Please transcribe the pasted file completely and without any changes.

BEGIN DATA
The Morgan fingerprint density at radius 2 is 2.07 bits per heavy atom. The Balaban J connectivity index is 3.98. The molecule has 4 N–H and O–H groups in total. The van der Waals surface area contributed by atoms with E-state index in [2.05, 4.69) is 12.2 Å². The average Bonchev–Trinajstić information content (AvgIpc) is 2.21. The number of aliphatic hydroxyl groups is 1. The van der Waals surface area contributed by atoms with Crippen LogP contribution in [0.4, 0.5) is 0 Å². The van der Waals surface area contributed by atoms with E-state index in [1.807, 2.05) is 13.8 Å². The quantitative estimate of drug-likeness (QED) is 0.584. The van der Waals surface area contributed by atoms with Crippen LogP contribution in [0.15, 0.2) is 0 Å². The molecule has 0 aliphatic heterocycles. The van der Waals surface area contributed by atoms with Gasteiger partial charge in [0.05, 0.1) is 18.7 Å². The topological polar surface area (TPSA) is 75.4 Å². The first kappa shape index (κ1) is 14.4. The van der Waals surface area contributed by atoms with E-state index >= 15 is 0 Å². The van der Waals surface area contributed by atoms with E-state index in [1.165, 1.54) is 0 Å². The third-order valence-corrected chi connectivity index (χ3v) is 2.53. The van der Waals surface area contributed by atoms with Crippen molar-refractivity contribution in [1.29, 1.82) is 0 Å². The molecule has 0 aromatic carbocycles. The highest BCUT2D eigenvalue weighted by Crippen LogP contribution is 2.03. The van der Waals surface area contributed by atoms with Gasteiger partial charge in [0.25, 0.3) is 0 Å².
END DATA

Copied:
The Morgan fingerprint density at radius 2 is 2.07 bits per heavy atom. The Balaban J connectivity index is 3.98. The molecule has 4 N–H and O–H groups in total. The van der Waals surface area contributed by atoms with E-state index in [2.05, 4.69) is 12.2 Å². The average Bonchev–Trinajstić information content (AvgIpc) is 2.21. The number of aliphatic hydroxyl groups is 1. The van der Waals surface area contributed by atoms with Crippen LogP contribution in [0.4, 0.5) is 0 Å². The van der Waals surface area contributed by atoms with E-state index in [1.807, 2.05) is 13.8 Å². The quantitative estimate of drug-likeness (QED) is 0.584. The van der Waals surface area contributed by atoms with Crippen LogP contribution in [0.15, 0.2) is 0 Å². The molecule has 0 aliphatic heterocycles. The van der Waals surface area contributed by atoms with Gasteiger partial charge in [0.05, 0.1) is 18.7 Å². The topological polar surface area (TPSA) is 75.4 Å². The first kappa shape index (κ1) is 14.4. The van der Waals surface area contributed by atoms with E-state index >= 15 is 0 Å². The van der Waals surface area contributed by atoms with E-state index in [1.165, 1.54) is 0 Å². The third-order valence-corrected chi connectivity index (χ3v) is 2.53. The van der Waals surface area contributed by atoms with Crippen molar-refractivity contribution in [1.29, 1.82) is 0 Å². The molecule has 0 aromatic carbocycles. The highest BCUT2D eigenvalue weighted by Crippen LogP contribution is 2.03. The van der Waals surface area contributed by atoms with Gasteiger partial charge in [0.25, 0.3) is 0 Å².